I have encountered a fair share of white sharks in my work and play life at sea. We are blessed here in the Santa Barbara Channel with a robust and seemingly growing population of toothy creatures. They make an admirable apex predator, at least until something bigger and stronger (like an orca) comes along.
I’ve had relatively intimate times with these creatures that some of us at sea affectionately refer to as “the owner.” When fishing on my charter boat they sometimes swam close to investigate because we had fish on the line, bait in the water and maybe a little blood on the decks that was leaking through the scuppers.
Most of the time they swam close to investigate and not seeing anything as big as they usually hunt (a sea lion for example) they would swim away.
Once a big one opened up and clogged the lower unit of one of my outboards, but luckily not hard enough to do any damage. Other times they would swim right out of my bait tank, and they sounded like they were sniffling, much like we sniffle when we walk past the open door of a candy store.
Personally, I love reading and studying about white sharks (Carcharodon carcharias). They are protected and we are not allowed to fish them for recreational purposes. One of the most interesting reads is about the difference between an encounter and an attack. Science-based agencies want to be precise without being sensational, so they usually shy away from the word “attack.”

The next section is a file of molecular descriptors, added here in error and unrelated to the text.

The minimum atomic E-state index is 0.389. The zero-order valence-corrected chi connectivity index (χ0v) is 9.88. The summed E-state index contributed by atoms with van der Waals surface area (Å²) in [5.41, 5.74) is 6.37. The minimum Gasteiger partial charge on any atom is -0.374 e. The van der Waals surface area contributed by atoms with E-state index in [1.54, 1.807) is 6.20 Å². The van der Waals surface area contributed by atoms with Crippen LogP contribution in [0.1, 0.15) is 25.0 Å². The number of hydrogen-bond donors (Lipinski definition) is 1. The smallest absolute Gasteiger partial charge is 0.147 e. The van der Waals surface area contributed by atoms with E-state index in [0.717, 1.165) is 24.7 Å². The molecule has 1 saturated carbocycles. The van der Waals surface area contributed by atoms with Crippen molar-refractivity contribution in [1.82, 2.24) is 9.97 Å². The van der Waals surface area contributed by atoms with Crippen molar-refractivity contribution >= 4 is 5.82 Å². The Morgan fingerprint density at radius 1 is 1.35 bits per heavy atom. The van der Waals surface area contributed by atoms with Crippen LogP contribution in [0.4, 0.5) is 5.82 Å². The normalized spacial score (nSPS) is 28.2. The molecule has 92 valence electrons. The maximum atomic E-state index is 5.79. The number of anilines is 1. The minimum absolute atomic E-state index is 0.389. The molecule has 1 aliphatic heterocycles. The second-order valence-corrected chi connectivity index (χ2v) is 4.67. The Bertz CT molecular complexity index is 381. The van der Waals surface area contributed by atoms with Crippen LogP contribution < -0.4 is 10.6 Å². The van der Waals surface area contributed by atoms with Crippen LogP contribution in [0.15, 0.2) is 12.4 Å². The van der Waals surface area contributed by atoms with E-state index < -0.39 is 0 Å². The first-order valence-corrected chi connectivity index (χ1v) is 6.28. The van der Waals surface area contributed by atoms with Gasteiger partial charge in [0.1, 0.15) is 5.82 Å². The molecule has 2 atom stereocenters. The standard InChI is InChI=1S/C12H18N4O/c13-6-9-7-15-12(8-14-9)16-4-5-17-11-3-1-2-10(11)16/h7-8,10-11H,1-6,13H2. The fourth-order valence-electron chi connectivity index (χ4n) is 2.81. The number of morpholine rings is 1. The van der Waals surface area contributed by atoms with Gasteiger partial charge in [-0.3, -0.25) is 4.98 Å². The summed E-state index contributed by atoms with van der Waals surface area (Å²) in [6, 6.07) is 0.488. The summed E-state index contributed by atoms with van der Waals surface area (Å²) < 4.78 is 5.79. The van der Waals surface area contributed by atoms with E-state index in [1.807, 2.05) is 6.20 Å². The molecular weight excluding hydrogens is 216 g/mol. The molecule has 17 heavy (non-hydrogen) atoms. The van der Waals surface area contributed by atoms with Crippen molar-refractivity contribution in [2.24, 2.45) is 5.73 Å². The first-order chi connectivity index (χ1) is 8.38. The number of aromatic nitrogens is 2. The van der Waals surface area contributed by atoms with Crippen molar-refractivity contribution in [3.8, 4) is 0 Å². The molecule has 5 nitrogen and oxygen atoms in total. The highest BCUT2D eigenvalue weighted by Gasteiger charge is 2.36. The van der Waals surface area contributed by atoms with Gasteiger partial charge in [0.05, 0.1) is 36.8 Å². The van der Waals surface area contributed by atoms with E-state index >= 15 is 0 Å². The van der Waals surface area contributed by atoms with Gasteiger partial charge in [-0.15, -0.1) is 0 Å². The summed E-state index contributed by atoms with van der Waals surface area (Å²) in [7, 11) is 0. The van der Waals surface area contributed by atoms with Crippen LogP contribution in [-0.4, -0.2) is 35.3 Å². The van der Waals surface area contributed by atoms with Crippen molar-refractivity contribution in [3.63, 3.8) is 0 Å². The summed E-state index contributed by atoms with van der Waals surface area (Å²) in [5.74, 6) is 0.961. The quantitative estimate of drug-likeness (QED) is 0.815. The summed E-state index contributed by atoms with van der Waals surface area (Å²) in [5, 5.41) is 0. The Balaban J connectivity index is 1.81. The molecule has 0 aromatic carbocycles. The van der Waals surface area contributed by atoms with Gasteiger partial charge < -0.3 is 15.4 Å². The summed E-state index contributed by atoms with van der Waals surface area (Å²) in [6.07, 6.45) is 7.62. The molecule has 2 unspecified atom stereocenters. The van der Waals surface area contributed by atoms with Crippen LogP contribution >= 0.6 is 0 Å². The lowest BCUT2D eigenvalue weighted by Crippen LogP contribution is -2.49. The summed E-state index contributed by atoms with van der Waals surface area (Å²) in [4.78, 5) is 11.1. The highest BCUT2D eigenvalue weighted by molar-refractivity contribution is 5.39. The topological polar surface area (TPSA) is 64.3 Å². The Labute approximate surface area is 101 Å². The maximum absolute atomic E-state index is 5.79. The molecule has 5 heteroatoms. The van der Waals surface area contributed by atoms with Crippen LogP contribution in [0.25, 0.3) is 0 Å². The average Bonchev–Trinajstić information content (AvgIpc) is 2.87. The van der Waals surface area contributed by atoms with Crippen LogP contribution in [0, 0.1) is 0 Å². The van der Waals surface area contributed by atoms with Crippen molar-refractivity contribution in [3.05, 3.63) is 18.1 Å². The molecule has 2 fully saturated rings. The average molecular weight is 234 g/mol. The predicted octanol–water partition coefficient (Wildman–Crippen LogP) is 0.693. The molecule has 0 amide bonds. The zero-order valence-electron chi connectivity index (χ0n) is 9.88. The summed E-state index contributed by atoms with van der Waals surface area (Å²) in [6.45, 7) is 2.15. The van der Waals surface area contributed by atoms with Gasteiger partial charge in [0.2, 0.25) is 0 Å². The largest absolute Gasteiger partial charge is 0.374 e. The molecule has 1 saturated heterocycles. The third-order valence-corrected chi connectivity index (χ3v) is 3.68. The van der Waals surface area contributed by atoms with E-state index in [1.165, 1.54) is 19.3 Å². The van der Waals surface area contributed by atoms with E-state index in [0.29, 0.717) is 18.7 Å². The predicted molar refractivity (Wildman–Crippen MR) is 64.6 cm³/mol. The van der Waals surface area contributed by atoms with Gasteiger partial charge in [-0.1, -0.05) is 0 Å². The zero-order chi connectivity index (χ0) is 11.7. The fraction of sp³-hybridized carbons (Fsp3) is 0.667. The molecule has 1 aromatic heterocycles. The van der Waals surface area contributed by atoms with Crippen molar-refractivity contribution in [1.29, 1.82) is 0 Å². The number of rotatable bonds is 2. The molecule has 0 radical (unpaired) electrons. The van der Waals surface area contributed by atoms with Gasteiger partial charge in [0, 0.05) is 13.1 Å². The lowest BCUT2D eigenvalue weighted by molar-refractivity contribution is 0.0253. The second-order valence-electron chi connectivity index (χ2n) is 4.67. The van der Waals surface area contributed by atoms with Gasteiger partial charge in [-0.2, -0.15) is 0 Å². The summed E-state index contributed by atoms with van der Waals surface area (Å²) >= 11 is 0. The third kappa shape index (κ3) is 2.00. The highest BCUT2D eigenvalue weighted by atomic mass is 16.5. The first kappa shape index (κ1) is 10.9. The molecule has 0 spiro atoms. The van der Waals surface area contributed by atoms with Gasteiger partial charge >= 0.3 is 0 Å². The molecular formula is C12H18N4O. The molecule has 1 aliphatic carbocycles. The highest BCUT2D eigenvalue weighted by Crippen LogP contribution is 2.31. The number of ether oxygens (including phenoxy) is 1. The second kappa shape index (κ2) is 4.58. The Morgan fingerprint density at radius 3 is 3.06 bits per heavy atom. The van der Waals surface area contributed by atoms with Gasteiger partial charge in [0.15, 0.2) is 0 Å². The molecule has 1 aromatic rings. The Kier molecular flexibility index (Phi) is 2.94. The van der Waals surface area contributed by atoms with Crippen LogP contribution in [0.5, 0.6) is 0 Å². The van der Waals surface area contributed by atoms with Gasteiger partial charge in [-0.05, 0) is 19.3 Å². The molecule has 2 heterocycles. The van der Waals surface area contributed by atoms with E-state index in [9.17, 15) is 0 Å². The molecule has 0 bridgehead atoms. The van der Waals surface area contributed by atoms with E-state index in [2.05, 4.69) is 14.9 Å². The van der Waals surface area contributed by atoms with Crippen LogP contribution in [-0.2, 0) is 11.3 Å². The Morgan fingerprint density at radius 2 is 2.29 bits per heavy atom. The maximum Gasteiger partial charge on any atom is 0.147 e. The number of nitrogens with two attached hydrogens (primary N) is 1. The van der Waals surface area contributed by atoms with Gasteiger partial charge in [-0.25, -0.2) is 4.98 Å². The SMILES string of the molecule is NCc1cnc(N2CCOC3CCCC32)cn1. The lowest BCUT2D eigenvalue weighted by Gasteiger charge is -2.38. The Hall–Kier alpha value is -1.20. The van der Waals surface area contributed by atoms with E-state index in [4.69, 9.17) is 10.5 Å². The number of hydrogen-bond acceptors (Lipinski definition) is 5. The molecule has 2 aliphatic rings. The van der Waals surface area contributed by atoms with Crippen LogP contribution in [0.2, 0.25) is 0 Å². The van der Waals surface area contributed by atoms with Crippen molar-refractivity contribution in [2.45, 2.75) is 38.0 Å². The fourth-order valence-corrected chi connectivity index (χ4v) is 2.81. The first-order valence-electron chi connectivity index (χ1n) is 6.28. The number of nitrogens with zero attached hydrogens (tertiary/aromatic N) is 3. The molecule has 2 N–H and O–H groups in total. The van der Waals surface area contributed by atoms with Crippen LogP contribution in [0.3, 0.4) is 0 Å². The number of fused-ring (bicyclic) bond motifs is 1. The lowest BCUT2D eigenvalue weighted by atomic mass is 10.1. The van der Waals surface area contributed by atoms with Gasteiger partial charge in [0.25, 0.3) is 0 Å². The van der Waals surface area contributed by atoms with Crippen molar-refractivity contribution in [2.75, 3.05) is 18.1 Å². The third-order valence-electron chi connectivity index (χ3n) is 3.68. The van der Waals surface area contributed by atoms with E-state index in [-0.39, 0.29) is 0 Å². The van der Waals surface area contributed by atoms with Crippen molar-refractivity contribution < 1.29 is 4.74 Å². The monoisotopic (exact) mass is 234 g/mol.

These large sharks tend to ask questions with their teeth rather than their brains. It’s not quite fair to call a question an intentional attack. Most bites are exploratory where the shark investigates an unknown object in its environment.
This is called an incident, although stitches may be needed. An attack can occur when a shark mistakes a person (perhaps in a dark jumpsuit with fins) for a natural food source such as a seal or sea lion. It is generally believed that sharks rarely actually and intentionally attack a human.
Agencies like the California Department of Fish & Wildlife (DFW) tend not to track incidents where a sighting has occurred without contact. They also don’t track incidents where a shark has been provoked, such as cases involving fishing or chumming.
While the number of non-injury incidents appears to be increasing (perhaps due to the increase in the white shark population), the number of injuries appears stable and remains low. With tens of thousands of people entering the water each year and just over 100 shark incidents involving human injury documented since 1950, statistics show that white sharks are not after us.
May it always be so!
– Captain David Bacon operates WaveWalker Charters and is President of SOFTIN Inc., a non-profit organization providing boating opportunities to those in need. Visit softininc.blogspot.com to learn more about the organization and how you can help. Click here to read previous columns. The opinions expressed are his own.